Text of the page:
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The PreTeXt Guide

Section 3.2 Paragraphs

Once you have divisions, what do you put into them? Most likely, paragraphs. We use long, exact names for tags that are used infrequently, like <subsubsection>. But for frequently used elements, we use abbreviated tags, often identical to names used in HTML. So a paragraph is delimited by simply the <p> tag.
Lots of things can happen in paragraphs, some things can only happen in a paragraph, and some things are banned in paragraphs. Inside a paragraph, you can emphasize some text (<em>), you can quote some text (<q>), you can mark a phrase as being from another language (<foreign>), and much more. You can use almost any character your keyboard can produce, but need to be careful with the three XML exceptional characters: ampersand (&), less than (<), and rarely, greater than (>). (See Section 3.14.) You must put a list inside a paragraph, and all mathematics (Section 3.6) will occur inside a paragraph. You cannot put a <table> or a <figure> in a paragraph, and many other structured components are prohibited in paragraphs.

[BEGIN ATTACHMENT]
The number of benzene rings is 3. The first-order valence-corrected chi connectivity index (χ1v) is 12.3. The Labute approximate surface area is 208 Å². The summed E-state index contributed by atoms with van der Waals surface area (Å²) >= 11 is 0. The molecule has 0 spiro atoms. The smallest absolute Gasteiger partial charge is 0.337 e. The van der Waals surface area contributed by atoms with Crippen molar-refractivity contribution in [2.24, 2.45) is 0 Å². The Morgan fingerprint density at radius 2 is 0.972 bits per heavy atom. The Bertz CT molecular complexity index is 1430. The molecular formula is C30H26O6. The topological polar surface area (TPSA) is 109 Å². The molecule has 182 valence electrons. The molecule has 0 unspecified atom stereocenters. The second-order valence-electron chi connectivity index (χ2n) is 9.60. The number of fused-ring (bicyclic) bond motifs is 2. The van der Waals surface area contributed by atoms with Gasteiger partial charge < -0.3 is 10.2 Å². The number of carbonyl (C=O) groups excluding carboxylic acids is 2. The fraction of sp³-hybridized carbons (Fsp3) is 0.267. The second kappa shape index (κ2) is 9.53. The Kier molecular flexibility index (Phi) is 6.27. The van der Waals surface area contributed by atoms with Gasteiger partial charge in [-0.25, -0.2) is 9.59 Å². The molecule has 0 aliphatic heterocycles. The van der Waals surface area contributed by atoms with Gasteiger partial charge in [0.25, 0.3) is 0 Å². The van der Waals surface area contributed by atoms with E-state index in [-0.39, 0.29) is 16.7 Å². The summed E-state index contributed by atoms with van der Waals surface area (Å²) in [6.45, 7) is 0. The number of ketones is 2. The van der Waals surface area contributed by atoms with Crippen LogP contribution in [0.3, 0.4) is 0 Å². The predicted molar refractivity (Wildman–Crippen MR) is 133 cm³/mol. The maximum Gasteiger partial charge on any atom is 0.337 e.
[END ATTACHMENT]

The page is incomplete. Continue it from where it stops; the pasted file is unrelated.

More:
Paragraphs are also used as part of the structure of other parts of your document. For example, a <remark> could be composed of several <p>. As you get started with PreTeXt, remember that much of your actual writing will occur inside of a <p> and you will have a collection of tags you can use there to express your meaning to your readers.
So early in your writing project, familiarize yourself with the components of a paragraph detailed in Section 4.1.
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